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Refill, re-use, recycle: new High Court decision implicitly embraces sustainability in much anticipated decision concerning a fundamental doctrine impacting on the Patents Act

Malcolm Campbell ||

The High Court has recently clarified that the law on exhaustion of IP rights after sale in Australia is in line with the US.

In summary, Seiko (collectively) commenced proceedings in the Federal Court of Australia alleging that Calidad had infringed its patent rights in printer cartridges. In particular, it said, to put it plainly, taking used Epson printer cartridges, drilling a hole in the side and refilling them with ink (and in some cases providing a modified chip for communication with the printer) was an infringement of the patentee’s rights.

Calidad ultimately appealed and asked that the High Court hold that, in cases of this kind, a doctrine that a patentee’s monopoly rights of use and sale with respect to a product arising from statute are exhausted upon the first sale of that product (the “exhaustion doctrine”) should be applied instead of the existing ‘implied licence’ doctrine.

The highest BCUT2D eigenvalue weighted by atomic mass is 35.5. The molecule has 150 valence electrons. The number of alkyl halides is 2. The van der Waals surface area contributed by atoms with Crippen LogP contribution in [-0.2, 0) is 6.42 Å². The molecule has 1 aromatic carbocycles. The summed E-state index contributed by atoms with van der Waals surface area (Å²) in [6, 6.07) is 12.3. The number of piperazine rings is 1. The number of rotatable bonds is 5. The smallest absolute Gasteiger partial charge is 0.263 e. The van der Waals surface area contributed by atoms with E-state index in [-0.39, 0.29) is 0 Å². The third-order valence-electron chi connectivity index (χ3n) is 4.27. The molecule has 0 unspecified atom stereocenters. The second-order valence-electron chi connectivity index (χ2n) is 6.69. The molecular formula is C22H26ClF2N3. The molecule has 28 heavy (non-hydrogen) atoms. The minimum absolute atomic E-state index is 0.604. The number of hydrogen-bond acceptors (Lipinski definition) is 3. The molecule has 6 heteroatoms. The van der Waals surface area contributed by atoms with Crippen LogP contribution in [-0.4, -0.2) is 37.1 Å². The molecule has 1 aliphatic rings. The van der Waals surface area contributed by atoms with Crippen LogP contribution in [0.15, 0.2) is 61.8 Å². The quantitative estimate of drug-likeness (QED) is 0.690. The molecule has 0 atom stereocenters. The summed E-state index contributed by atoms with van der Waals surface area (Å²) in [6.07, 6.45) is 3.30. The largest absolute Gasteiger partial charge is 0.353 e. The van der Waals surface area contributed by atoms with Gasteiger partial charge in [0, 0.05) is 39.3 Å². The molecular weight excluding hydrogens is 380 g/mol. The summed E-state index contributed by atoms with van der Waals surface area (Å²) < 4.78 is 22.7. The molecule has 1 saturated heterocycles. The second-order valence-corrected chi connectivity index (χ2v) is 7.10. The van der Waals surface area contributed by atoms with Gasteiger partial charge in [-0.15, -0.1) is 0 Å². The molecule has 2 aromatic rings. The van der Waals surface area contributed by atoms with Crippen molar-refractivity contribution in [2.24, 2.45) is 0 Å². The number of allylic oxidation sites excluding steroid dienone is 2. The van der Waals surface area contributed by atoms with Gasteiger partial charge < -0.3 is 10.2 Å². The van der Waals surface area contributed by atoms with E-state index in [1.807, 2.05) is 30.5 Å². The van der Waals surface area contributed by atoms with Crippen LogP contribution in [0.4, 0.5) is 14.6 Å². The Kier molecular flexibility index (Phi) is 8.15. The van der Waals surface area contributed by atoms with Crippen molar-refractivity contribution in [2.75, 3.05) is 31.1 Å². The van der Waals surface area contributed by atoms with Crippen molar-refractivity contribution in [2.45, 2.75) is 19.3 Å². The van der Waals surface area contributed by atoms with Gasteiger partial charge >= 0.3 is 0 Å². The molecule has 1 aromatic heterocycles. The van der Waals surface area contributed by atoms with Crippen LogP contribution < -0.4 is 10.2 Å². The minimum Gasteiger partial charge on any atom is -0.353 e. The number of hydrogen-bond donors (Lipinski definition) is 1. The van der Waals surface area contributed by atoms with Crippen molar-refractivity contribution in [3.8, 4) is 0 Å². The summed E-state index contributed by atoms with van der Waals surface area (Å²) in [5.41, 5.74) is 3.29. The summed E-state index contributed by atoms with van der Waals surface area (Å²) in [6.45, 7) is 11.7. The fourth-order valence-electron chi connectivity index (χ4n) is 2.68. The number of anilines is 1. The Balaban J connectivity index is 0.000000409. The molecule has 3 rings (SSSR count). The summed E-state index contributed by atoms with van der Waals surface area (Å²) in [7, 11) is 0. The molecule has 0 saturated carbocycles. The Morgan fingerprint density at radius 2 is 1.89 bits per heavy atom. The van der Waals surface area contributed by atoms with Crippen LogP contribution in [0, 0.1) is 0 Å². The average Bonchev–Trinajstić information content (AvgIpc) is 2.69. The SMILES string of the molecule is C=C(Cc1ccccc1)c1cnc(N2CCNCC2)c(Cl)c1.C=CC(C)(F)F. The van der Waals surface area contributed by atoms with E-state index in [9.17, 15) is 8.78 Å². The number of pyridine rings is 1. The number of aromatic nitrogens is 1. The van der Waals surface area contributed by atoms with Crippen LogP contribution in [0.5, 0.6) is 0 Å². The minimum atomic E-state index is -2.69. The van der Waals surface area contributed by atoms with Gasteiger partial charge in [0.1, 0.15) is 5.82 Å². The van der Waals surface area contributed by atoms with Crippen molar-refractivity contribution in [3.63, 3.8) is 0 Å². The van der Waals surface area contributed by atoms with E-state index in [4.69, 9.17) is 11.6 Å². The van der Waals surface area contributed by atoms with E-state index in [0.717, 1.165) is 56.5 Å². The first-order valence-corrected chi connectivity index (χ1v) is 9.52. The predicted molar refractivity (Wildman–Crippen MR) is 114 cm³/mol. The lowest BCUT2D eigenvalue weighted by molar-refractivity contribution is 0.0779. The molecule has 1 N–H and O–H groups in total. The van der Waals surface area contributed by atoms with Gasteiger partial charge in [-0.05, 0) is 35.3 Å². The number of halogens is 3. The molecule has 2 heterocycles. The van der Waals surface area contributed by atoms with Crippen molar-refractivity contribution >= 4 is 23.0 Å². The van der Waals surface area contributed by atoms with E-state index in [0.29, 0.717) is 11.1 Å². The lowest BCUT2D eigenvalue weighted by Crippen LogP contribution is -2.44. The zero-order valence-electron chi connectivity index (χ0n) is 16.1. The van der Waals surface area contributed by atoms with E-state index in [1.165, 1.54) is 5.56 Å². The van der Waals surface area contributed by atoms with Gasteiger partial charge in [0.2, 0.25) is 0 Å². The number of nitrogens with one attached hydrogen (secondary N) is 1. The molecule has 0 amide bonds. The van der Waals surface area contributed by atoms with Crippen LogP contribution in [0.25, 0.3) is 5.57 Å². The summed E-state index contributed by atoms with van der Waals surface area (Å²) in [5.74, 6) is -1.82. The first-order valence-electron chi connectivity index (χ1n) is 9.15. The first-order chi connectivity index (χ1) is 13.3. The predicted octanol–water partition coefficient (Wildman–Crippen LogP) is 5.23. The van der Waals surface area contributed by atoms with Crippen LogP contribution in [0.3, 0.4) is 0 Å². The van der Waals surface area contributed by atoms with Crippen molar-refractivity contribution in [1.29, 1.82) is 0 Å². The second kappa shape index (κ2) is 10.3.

The practical question for the court was whether the drilling and refilling modifications made to the product to enable its re-use amounted to a making of a new product and thereby infringed the patentee’s exclusive rights on that basis.

The High Court found that the modifications to the original Epson cartridges did not amount to an impermissible making of a new product and that the exhaustion doctrine should be accepted which throws out a decades old ‘doctrine of implied licence’. The refilled and restored cartridges were merely modified versions of the products sold by Seiko. The modifications were within the scope of the rights of an owner of a chattel to prolong the life of a product and make it more useful.

What this means in practice

What this means is that it should not be an infringement to repair or modify a product in future – to date that has been somewhat of a grey area. There is likely many other uses for existing products that could not be reimagined commercially due to the risk of infringement of patent rights. While the High Court is unlikely to have been cognisant of nor motivated by the sustainability angle, the acknowledgement of the court to apply a doctrine of exhaustion will provide an avenue for innovation of existing products that may have the ultimate impact of helping reduce waste.

If you have a query relating to any of the information in this blog, please do not hesitate to contact a member of Coleman Greig’s Intellectual Property Team, who would be more than happy to assist you today.

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